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Dr. Strangelove or: How I learned to Stop Worrying and Love the Bomb - pr_38465

Dr. Strangelove or: How I learned to Stop Worrying and Love the Bomb



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Stanley Kubrick's Dr. Strangelove or: How I Learned to Stop Worrying and Love the Bomb (1964) has long been recognised as one of the key artistic expressions of the nuclear age. Made at a time when nuclear war between the United States and the Soviet Union was a real possibility, the film is menacing, exhilarating, thrilling, insightful and very funny. Combining a scene-by-scene analysis of Dr. Strangelove with new research in the Stanley Kubrick Archive, Peter Kramer's study foregrounds the connections the film establishes between the Cold War and World War II, and between sixties America and Nazi Germany. How did the film come to be named after a character who only appears in it very briefly? Why does he turn out to be a Nazi? And how are his ideas for post-apocalyptic survival in mineshafts connected to the sexual fantasies of the military men who destroy life on the surface of the Earth? This special edition features original cover artwork by Marian Bantjes.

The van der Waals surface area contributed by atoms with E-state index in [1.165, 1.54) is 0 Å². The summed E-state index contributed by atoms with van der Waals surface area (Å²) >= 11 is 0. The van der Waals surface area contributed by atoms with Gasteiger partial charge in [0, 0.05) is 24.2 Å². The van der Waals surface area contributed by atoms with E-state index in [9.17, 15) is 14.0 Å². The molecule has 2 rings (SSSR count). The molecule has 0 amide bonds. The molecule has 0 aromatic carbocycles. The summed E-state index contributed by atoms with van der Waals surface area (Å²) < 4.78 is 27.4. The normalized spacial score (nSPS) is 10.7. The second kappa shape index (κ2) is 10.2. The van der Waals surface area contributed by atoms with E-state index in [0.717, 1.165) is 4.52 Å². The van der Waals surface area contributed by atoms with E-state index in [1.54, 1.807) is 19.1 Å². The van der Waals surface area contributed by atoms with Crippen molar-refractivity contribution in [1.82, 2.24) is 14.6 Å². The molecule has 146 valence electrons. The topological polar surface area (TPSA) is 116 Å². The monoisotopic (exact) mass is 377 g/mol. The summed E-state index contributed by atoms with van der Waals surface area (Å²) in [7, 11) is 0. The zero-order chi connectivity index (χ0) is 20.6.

Product code: 9781844577781

ISBN 9781844577781
Dimensions (HxWxD in mm) H190xW135
Series BFI Film Classics
No. Of Pages 120
Publisher Bloomsbury Publishing PLC
Stanley Kubrick's Dr. Strangelove, or: How I learned to Stop Worrying and Love the Bomb (1964) is the definitive film about the nuclear age. Peter Kramer analyses its key scenes and complex production history, highlighting major themes such as Strangelove's Nazi past and the film's close relationship with real-world nuclear strategy and politics.